Two researchers delve inside the lives and brains of geniuses, savants, and virtuosos, and along the way reveal how readers can tap extraordinary mental abilities that they unknowingly already possess.
As psychologists and researchers studying extraordinary mental abilities, Berit
Brogaard, Ph.D., and Kristian Marlow, M.A., constantly meet people with astonishing talents—card counters and memory champions, blind people who can navigate the world using echolocation, musical virtuosos and math geniuses whose abilities suddenly appeared after a lightning strike or a blow to the head, and synesthetes, people whose sensory systems allow them to see letters and numbers as colors, experience music as a physical sensation, and much else. In fact, Brogaard herself has an unusual form of synesthesia that once saved her life.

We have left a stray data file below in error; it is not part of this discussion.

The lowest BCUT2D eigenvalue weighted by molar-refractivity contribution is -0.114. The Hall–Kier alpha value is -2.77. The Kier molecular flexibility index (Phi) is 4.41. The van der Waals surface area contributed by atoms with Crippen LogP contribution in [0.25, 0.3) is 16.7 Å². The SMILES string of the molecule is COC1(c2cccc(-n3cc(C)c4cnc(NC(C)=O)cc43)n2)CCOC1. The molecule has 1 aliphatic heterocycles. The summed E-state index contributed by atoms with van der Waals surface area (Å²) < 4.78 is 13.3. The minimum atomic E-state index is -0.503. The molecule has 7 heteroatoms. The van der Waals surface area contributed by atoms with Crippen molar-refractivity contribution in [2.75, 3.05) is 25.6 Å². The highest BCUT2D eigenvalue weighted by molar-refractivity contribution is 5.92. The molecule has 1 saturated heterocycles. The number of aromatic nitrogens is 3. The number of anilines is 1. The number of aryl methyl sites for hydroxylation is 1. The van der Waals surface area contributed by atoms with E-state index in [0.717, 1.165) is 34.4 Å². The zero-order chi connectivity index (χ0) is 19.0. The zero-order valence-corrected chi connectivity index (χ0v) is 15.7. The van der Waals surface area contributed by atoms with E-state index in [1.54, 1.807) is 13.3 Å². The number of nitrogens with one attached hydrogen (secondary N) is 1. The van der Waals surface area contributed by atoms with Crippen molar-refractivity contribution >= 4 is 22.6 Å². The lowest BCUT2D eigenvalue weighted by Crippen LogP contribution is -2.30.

The Superhuman Mind takes us inside the lives and brains of geniuses, savants, virtuosos, and a variety of ordinary people who have acquired truly extraordinary talents. Although these may seem like eclectic cases, the reality is that these gifted individuals have managed to gain conscious access to areas of the brain that normally operate far below our level of awareness. Superhuman mental ability is not a mysterious, impenetrable attribute reserved for a few special people who were born lucky. In fact, it’s probably something closer to an innate aptitude that lies dormant in the great majority of us. Delving into the neurological underpinnings of these abilities, the authors even reveal how we can acquire some of them ourselves, from perfect pitch and lightning-fast mathematical calculations to super-charged creativity, and look ahead to what possibilities for cognitive improvement may exist in the future.